Review: Db Ramverk Pro 32L with Large Camera Insert

A stylish yet remarkably weatherproof camera backpack that easily doubles up as a travel pack.

Feature type Review

Read time 4 mins

Published Apr 22, 2024

Jonathan Doyle Jonathan is a freelance filmmaker, photographer, and drone pilot, based in the North West of England. His passion is for capturing real adventure stories about real people, the kind we can all connect with. Exploring connections with health, friendships and the environment by documenting the experiences of people pushing their limits, Jonathan brings their stories to life.


A  pretty stylish and reliably weatherproof camera backpack that easily doubles up as a travel pack.

FEATURES Sublime weatherproofing; fleece-lined top pocket; versatile design; class-leading durability.


  • Strong weatherproofing
  • Beautiful design
  • Exceptionally tough


  • Expensive
  • Outer buckles are just hooks and can easily undo
  • Poor internal lid pocket design
  • Cannot use without expensive additional inserts


Pretty much all of my creative work is based outdoors and, as such, protecting my kit from the elements is my absolute top priority. I need a pack that can carry multiple camera systems with several lenses, perhaps a drone or gimbal, and ideally have some space left over for snacks. Basically, I need a big pack that is comfortable, weatherproof, and can take a beating as it’s dragged through difficult terrain.


All the reviews of the Db Ramverk Pro I’d read were glowing, saying it was a game-changer and even a work-of-art both aesthetically and functionally. Needless to say I was excited to check it out!

When I first got my hands on the Db Ramverk Pro, I was blown away by how beautiful it was. The construction materials felt tough, like it would be able to withstand anything I could throw at it. Beyond this however, I was less convinced. I couldn’t figure out the waist-strap buckle, the outer straps did not feel secure, and those lid pockets… However, after six months of use, I can now say I’ve got a good grasp of the Ramverk’s quirks!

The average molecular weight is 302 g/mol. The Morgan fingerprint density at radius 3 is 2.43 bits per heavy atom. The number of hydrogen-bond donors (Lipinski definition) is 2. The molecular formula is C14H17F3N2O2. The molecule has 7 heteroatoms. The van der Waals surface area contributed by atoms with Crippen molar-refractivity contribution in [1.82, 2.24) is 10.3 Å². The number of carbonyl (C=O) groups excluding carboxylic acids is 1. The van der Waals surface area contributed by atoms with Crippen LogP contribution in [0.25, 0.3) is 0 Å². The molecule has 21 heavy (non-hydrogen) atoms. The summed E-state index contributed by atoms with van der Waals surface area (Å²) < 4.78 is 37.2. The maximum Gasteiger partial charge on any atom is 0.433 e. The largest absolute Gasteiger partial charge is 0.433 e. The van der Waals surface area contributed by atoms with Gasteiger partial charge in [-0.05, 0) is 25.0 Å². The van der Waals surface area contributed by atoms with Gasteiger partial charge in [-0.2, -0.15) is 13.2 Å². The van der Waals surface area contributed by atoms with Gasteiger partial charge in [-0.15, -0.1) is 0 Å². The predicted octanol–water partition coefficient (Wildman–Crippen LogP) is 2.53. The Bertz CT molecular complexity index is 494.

I used the Ramverk Pro 32L for every shoot I went on: filming a mid-winter music video for Johnny Campbell, photographing aerial performers in a very, very wet cave for Beyond Aerial, and even filming an ultra-mountain marathon in the Lake District for The Running Channel. I did not give the pack an easy time and while each of the shoots posed different challenges, they usually involved some kind of wet and difficult weather.


I did not give the pack an easy time



Photographers! Fundamentally this pack is for every type of photographer as it is so versatile. I think outdoor camera-folk would particularly enjoy the rugged design and its excellent level of weatherproofing. In addition, the camera-cubes can be removed so the pack can double up as an excellent travel and commuter bag.



I think that the overarching standout feature of the Ramverk Pro is its reliability. The pack has a remarkable level of weatherproofing, its outer body is constructed from heavy-duty 500D 100% Recycled Nylon and its internal Rib Cage construction adds another level of protection.

Combined, all of these features meant that I never even considered worrying about my kit, no matter the situation, no matter the weather. This level of trust in a product is everything.

Fleece-lined top pocket